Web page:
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Risk of Human Extinction Underestimated


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#16    King Fluffs

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Posted 07 March 2012 - 05:26 PM

I've got my Mr.Snippy gear... I'll be just fine.

EDIT - Oops, spelling mistake.

Edited by King Fluffs, 07 March 2012 - 05:27 PM.


#17    ginozuniga

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Posted 07 March 2012 - 06:50 PM

I've never been much interested in whether or not the human race will eventually render itself extinct since the Sun is eventually going to do that for us anyway. However, I read one article about this scientist guy who believes the human population will taper off round 2070 or so. I have always wondered about this, because it seems to me that only so much of the Earth's mass can be converted into human beings. Does anyone know more about this, because this scientist guy didn't really explain why to my satisfaction.


#18    spud the mackem

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Posted 07 March 2012 - 10:01 PM

Professor Bostrom is absolutely correct but its not a risk,its a FACT..!..and not very far into the future..War,Pestilence(cancer),Famine(We cannot feed some humans now,never mind 7/10 Billion,and Death,The 4 Horsemen,!! and the Earth will be pleased to get rid of us


#19    27vet

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Posted 08 March 2012 - 06:05 AM

Overpopulation is a far greater threat than climate change.


#20    SameerPrehistorica

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Posted 08 March 2012 - 06:42 AM

View Postand then, on 07 March 2012 - 02:25 AM, said:

The only problem I have with that is that we are such inventive creatures as well.  Gases, bombs, missiles, fun new viruses...and the list goes on.  Point is that the margin for error is thinner than it ever has been and a true man made extinction event IS possible now.  And it could happen due to a simple miscalculation by a few people during a time of great stress.  I don't happen to believe we will become extinct but I very much believe we will come right up to the edge of it.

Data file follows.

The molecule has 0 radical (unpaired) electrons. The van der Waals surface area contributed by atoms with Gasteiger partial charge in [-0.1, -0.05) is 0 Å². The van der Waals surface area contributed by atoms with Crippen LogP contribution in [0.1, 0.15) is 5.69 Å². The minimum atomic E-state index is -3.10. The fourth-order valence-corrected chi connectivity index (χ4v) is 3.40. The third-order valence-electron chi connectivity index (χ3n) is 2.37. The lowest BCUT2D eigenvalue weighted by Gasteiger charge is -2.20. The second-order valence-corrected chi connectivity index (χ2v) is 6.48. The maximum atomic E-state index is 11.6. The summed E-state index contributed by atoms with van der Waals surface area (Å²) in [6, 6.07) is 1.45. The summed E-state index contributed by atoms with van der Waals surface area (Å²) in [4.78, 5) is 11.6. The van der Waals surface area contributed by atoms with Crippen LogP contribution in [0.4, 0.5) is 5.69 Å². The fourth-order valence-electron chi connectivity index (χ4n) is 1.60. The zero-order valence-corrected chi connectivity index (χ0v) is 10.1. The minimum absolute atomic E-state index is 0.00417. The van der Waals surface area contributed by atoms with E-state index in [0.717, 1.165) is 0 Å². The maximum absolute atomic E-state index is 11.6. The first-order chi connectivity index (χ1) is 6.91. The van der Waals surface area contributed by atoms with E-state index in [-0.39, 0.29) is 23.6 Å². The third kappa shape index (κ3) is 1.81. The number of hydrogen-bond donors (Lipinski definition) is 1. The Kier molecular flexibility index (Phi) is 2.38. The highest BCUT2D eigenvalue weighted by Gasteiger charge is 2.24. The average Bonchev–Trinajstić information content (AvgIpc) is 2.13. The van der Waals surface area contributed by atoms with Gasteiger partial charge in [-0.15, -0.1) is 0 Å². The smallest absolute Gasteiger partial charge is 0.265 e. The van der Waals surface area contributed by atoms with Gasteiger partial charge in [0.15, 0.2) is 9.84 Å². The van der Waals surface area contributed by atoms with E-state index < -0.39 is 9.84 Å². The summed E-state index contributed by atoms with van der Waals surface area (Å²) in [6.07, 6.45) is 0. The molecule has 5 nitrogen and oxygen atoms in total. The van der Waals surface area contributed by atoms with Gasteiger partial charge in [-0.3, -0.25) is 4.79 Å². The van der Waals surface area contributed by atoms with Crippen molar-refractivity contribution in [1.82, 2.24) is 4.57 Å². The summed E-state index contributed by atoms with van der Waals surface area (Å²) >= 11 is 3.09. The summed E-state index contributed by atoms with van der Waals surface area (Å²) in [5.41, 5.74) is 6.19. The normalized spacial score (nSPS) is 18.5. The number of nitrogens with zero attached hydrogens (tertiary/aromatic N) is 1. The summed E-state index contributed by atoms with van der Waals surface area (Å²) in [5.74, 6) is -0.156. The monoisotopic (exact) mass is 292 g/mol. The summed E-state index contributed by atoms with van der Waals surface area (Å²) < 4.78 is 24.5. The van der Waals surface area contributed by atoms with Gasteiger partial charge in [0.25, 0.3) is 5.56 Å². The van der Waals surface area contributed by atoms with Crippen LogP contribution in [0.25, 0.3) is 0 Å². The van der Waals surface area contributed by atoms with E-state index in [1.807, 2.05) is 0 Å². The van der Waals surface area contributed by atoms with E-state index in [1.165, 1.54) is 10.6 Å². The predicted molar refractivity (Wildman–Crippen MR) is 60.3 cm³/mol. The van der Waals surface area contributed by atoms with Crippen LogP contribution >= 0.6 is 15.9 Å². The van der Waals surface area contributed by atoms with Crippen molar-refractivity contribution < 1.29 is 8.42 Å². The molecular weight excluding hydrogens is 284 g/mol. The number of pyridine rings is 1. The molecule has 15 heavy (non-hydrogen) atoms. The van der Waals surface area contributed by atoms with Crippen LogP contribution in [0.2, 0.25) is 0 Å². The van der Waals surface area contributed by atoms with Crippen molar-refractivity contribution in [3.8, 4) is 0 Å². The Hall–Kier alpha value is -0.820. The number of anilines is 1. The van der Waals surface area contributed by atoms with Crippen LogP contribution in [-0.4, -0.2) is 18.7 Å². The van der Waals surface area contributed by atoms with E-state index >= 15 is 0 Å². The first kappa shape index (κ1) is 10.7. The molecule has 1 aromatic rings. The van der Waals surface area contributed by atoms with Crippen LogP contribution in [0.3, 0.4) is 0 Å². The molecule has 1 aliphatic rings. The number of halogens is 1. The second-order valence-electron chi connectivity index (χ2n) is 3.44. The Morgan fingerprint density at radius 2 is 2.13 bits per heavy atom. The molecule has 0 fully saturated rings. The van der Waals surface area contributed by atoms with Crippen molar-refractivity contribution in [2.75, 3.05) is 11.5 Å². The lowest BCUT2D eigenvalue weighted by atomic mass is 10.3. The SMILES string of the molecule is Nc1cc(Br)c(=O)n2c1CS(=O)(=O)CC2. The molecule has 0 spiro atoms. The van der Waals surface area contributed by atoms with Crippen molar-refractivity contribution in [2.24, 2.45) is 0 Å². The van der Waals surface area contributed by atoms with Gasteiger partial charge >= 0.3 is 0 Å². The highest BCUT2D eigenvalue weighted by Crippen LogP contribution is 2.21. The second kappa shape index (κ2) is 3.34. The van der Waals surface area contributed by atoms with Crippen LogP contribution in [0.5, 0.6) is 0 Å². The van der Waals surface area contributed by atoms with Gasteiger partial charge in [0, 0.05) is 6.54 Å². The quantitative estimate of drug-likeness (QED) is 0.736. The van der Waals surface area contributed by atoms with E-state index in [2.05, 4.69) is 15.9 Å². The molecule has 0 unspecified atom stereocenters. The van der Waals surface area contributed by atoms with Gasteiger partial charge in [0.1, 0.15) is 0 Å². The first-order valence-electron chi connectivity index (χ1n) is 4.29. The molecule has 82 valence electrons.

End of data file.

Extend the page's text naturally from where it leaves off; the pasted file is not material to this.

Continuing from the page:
That's right...It sucks why they made bombs..so on.

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#21    questionmark

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Posted 08 March 2012 - 12:12 PM

View Post27vet, on 08 March 2012 - 06:05 AM, said:

Overpopulation is a far greater threat than climate change.

The one is, by extension, the cause of the other.

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#22    jbefumo

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Posted 08 March 2012 - 01:36 PM

yes, but . . . the 1% are making a buck in the meantime, so who's complaining? In a market economy, survival of the species has little value.


#23    JayMark

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Posted 08 March 2012 - 05:17 PM

Let's get into the environemental relam a bit. People generally don't want to talk about the real and serious risks that we are facing just because they don't want to accept them as true problems. Nobody wants to hear that we could be stuck in a global crisis before the end of the century.

A lot of people talking about it are often refered to as "alarmists" spreading fear and "catastrophism". Although I'm aware that such people do exist, we shouldn't, on the contrary, try to minimise the current situation and risks.

If nothing changes, T could rise to as much as 6C over average from now until 2100. We have to understand that such a fast rise in T WILL inevitably be a MAJOR threath for hundreads of millions of people that would need to be re-located.

Also, keep in mind global warming is like a snowball effect. The more warming there is, the faster it's going to rise for multiple reasons such as ice melting (ice reflects sun irradiance), liberation of methane hydrate (higher GW potential), acidification of water resulting in less algae for instance thus less CO2 fixation and etc. etc. etc.

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#24    redhen

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Posted 09 March 2012 - 01:05 PM

View Post27vet, on 08 March 2012 - 06:05 AM, said:

Overpopulation is a far greater threat than climate change.

It's all tied in together. Here's a recent documentary by David Attenborough on human overpopulation. The title of video is the one question that politicians, developers and economists refuse to ask; How Many People Can Live on Planet Earth?